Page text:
Category: "Drama"

Battle of the Sexes Review

The battle for equal rights for women is far from over well into the 20th century, but it’s hard to imagine anything happening today that would make a spectacle of it like the  Battle of the Sexes did.

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Charlie Wilson’s War Review

Wasn’t sure what I would end my Tom Hanks marathon on, but after just watching “American Made,” the subject of  this film felt very relevant. This review comes from February 11, 2009, which would make it a second-semester college film. That’s right, I did things like watch “Charlie Wilson’s War” instead of partying.

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The Green Mile Review

It’s hard to include this review in this Tom Hanks appreciation series, because I didn’t write about Hanks’ performance, but the rest of the pickings include reviews that were very short and admittedly weak (and also didn’t mention Hanks’ performance). Anyway, “The Green Mile” is a great movie! This review is from July 17, 2010.

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Captain Phillips Review

Jumping way forward in time for my next Tom Hanks archive review (in the spirit of T.Hanks-giving) to probably his best performance of this decade, though I suppose it’s neck and neck with “Sully,” given the similarities. I’m not sure how this didn’t make it onto the site, possibly because I was too late to […]

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Philadelphia Review

Because Thanksgiving is approaching, I thought I’d do a month of reviews from my archive of films starring Tom Hanks (or, T. Hanks). This is perhaps my oldest written review of a Hanks film.

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The Founder Review

“The Founder” tells the story of McDonald’s Corporation founder Ray Kroc, the salesman and idea-chaser who turned two humble brothers’ speedy burger concept into the biggest restaurant chain in the world. But Kroc isn’t actually the most interesting part of his own movie.

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Lion Review

You know that helplessly choked up feeling you get watching a TV news feature or documentary special about parents and children reuniting after years or decades apart? That’s the fuel that powers “Lion,” a classically emotional story accentuated by astute craftsmanship.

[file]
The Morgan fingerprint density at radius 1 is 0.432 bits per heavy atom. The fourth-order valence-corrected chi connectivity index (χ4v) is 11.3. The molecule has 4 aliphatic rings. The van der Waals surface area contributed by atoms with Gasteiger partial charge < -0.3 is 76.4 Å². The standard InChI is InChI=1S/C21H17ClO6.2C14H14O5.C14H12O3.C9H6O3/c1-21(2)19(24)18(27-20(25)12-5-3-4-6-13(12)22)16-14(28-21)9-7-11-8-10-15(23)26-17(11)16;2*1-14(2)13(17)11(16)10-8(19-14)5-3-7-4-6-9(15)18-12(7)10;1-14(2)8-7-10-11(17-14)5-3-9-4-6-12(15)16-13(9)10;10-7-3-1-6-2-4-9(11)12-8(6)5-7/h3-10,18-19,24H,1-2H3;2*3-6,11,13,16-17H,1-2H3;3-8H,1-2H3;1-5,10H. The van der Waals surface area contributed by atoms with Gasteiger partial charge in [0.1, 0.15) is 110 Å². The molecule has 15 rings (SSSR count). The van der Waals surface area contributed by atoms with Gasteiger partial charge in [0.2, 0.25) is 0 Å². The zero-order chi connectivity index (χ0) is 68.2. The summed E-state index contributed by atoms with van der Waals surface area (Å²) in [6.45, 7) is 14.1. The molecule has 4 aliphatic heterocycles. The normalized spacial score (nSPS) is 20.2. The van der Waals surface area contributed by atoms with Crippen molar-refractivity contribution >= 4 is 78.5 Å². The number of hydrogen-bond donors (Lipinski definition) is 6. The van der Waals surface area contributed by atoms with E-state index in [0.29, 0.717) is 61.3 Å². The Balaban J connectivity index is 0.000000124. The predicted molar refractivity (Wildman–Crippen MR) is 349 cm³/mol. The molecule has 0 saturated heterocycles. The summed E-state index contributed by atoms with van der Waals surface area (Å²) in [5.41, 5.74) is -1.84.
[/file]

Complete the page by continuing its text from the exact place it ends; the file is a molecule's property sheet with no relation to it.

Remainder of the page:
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Hidden Figures Review

There are some classic Hollywood storytelling molds out there — frameworks that with the right story and the right talents applied, result in a feel-good, crowd-pleasing movie — the popcorn and Coca-Cola of cinema. “Hidden Figures” perfectly encapsulates that type of film. It balances upon a combination of a witty script both humorous and dramatic, […]

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A Monster Calls Review

Grief was a prominent theme at the movies in 2016, but no movie has tackled that anger and helplessness quite like “A Monster Calls,” this year, or ever. Using magical realism in familiar but effective ways, “A Monster Calls” breaks down the pain and guilt of loss and suffering in a way that’s accessible for […]

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Sully Review

In 2009, America got a rare hero in the form of Captain Chesley Sullenberger, the pilot who safely landed a commercial plane with two blown engines on the Hudson River without losing a single passenger. Clint Eastwood, as he did with “American Sniper,” takes a closer look at that heroism in “Sully,” which follows the […]

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Bridge of Spies Review

Following “War Horse” and “Lincoln,” “Bridge of Spies” rounds out Steven Spielberg’s trilogy of histories in the 2010s, each film earning a Best Picture nomination for being a superb piece of craft — and having Spielberg’s name attached.

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The Revenant Review

Fresh off his Oscars for “Birdman,” Alejandro González Iñárritu makes a drastic change in scope and scale with “The Revenant,” a period survival drama set in the American frontier. But while the setting is wildly different, Iñárritu is still flexing a lot of his same filmmaking muscles. He really hones his unique cinematic stamp, thereby […]

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Spotlight Review

The rumors about “Spotlight” are true — a journalism film hasn’t been this effective, clean and compelling since “All the President’s Men” in 1976. Considering it is a story built largely around the investigative reporting process, it must seize its audience from start to finish and that’s exactly what director Tom McCarthy ensures that it […]

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The Theory of Everything Review

The stories of great people, particularly the great thinkers, have been source material for a number of acclaimed and awarded biopics, a sub-genre that has evolved a lot in the last decade. You can tell just by comparing two of 2014’s best, each focused on one of the greatest British minds of the 20th century. […]

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Whiplash Review

Jazz music and psychology create a furious cinematic swell in Damien Chazelle’s “Whiplash,” a striking breakthrough effort that will have toes tapping and pulses racing. Centered on a 19-year-old aspiring Jazz drummer pushed to his limits for better and for worse (usually worse) by a merciless instructor, “Whiplash” tells a simple story of how far […]

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